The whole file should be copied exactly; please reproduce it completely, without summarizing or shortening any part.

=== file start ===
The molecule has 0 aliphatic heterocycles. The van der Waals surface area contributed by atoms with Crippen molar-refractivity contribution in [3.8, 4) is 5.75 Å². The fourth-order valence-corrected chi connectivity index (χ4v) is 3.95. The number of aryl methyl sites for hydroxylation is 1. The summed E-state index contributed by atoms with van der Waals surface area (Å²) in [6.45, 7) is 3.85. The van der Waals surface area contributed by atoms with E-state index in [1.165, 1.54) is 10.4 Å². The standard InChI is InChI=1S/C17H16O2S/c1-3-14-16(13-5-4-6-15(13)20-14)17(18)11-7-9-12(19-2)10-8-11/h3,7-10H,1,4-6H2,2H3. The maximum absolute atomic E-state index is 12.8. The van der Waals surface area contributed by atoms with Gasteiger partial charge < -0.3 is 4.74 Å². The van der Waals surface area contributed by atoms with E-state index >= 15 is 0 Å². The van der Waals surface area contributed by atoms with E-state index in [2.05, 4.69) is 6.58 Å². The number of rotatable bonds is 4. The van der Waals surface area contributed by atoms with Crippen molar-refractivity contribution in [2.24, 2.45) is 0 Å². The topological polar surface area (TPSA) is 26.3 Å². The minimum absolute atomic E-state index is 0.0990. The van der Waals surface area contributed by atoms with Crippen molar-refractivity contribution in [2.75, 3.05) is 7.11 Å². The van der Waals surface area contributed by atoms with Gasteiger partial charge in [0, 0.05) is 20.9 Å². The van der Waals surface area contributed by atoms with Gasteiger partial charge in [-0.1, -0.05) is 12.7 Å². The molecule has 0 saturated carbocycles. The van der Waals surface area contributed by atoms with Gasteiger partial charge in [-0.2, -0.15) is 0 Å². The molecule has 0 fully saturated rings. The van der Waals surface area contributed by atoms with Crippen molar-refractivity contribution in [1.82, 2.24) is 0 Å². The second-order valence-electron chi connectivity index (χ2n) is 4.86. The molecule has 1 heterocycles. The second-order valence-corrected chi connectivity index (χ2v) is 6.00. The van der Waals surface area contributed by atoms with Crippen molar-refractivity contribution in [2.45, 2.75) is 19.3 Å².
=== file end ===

The molecule has 0 aliphatic heterocycles. The van der Waals surface area contributed by atoms with Crippen molar-refractivity contribution in [3.8, 4) is 5.75 Å². The fourth-order valence-corrected chi connectivity index (χ4v) is 3.95. The number of aryl methyl sites for hydroxylation is 1. The summed E-state index contributed by atoms with van der Waals surface area (Å²) in [6.45, 7) is 3.85. The van der Waals surface area contributed by atoms with E-state index in [1.165, 1.54) is 10.4 Å². The standard InChI is InChI=1S/C17H16O2S/c1-3-14-16(13-5-4-6-15(13)20-14)17(18)11-7-9-12(19-2)10-8-11/h3,7-10H,1,4-6H2,2H3. The maximum absolute atomic E-state index is 12.8. The van der Waals surface area contributed by atoms with Gasteiger partial charge < -0.3 is 4.74 Å². The van der Waals surface area contributed by atoms with E-state index >= 15 is 0 Å². The van der Waals surface area contributed by atoms with E-state index in [2.05, 4.69) is 6.58 Å². The number of rotatable bonds is 4. The van der Waals surface area contributed by atoms with Crippen molar-refractivity contribution in [2.24, 2.45) is 0 Å². The topological polar surface area (TPSA) is 26.3 Å². The minimum absolute atomic E-state index is 0.0990. The van der Waals surface area contributed by atoms with Crippen molar-refractivity contribution in [2.75, 3.05) is 7.11 Å². The van der Waals surface area contributed by atoms with Gasteiger partial charge in [0, 0.05) is 20.9 Å². The van der Waals surface area contributed by atoms with Gasteiger partial charge in [-0.1, -0.05) is 12.7 Å². The molecule has 0 saturated carbocycles. The van der Waals surface area contributed by atoms with Gasteiger partial charge in [-0.2, -0.15) is 0 Å². The molecule has 0 fully saturated rings. The van der Waals surface area contributed by atoms with Crippen molar-refractivity contribution in [1.82, 2.24) is 0 Å². The second-order valence-electron chi connectivity index (χ2n) is 4.86. The molecule has 1 heterocycles. The second-order valence-corrected chi connectivity index (χ2v) is 6.00. The van der Waals surface area contributed by atoms with Crippen molar-refractivity contribution in [2.45, 2.75) is 19.3 Å².